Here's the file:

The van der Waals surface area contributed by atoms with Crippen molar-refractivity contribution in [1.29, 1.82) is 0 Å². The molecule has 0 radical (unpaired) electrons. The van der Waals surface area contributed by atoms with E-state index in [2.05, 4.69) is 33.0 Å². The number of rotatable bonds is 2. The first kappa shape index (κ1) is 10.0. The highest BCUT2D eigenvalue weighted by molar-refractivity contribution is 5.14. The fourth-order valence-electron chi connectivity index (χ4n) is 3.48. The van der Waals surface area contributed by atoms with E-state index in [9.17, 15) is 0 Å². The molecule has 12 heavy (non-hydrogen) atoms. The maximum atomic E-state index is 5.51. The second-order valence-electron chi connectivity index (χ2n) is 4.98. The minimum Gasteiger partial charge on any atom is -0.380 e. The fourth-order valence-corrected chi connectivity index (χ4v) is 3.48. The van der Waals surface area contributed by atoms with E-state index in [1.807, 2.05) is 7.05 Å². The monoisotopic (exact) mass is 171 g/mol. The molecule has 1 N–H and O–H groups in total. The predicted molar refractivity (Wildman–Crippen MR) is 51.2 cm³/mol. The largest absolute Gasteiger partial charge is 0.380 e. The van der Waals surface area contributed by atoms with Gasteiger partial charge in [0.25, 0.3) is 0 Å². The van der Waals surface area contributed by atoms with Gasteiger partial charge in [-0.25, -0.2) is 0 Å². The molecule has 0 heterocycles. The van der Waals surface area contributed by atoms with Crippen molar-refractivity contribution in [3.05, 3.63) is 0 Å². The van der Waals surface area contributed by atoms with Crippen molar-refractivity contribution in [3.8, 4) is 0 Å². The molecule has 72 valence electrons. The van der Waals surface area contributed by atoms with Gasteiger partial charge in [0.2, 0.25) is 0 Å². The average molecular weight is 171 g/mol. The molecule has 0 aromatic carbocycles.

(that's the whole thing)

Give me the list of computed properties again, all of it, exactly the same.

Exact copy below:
The van der Waals surface area contributed by atoms with Crippen molar-refractivity contribution in [1.29, 1.82) is 0 Å². The molecule has 0 radical (unpaired) electrons. The van der Waals surface area contributed by atoms with E-state index in [2.05, 4.69) is 33.0 Å². The number of rotatable bonds is 2. The first kappa shape index (κ1) is 10.0. The highest BCUT2D eigenvalue weighted by molar-refractivity contribution is 5.14. The fourth-order valence-electron chi connectivity index (χ4n) is 3.48. The van der Waals surface area contributed by atoms with E-state index in [9.17, 15) is 0 Å². The molecule has 12 heavy (non-hydrogen) atoms. The maximum atomic E-state index is 5.51. The second-order valence-electron chi connectivity index (χ2n) is 4.98. The minimum Gasteiger partial charge on any atom is -0.380 e. The fourth-order valence-corrected chi connectivity index (χ4v) is 3.48. The van der Waals surface area contributed by atoms with E-state index in [1.807, 2.05) is 7.05 Å². The monoisotopic (exact) mass is 171 g/mol. The molecule has 1 N–H and O–H groups in total. The predicted molar refractivity (Wildman–Crippen MR) is 51.2 cm³/mol. The largest absolute Gasteiger partial charge is 0.380 e. The van der Waals surface area contributed by atoms with Gasteiger partial charge in [0.25, 0.3) is 0 Å². The van der Waals surface area contributed by atoms with Gasteiger partial charge in [-0.25, -0.2) is 0 Å². The molecule has 0 heterocycles. The van der Waals surface area contributed by atoms with Crippen molar-refractivity contribution in [3.05, 3.63) is 0 Å². The van der Waals surface area contributed by atoms with Crippen molar-refractivity contribution in [3.8, 4) is 0 Å². The molecule has 72 valence electrons. The van der Waals surface area contributed by atoms with Gasteiger partial charge in [0.2, 0.25) is 0 Å². The average molecular weight is 171 g/mol. The molecule has 0 aromatic carbocycles.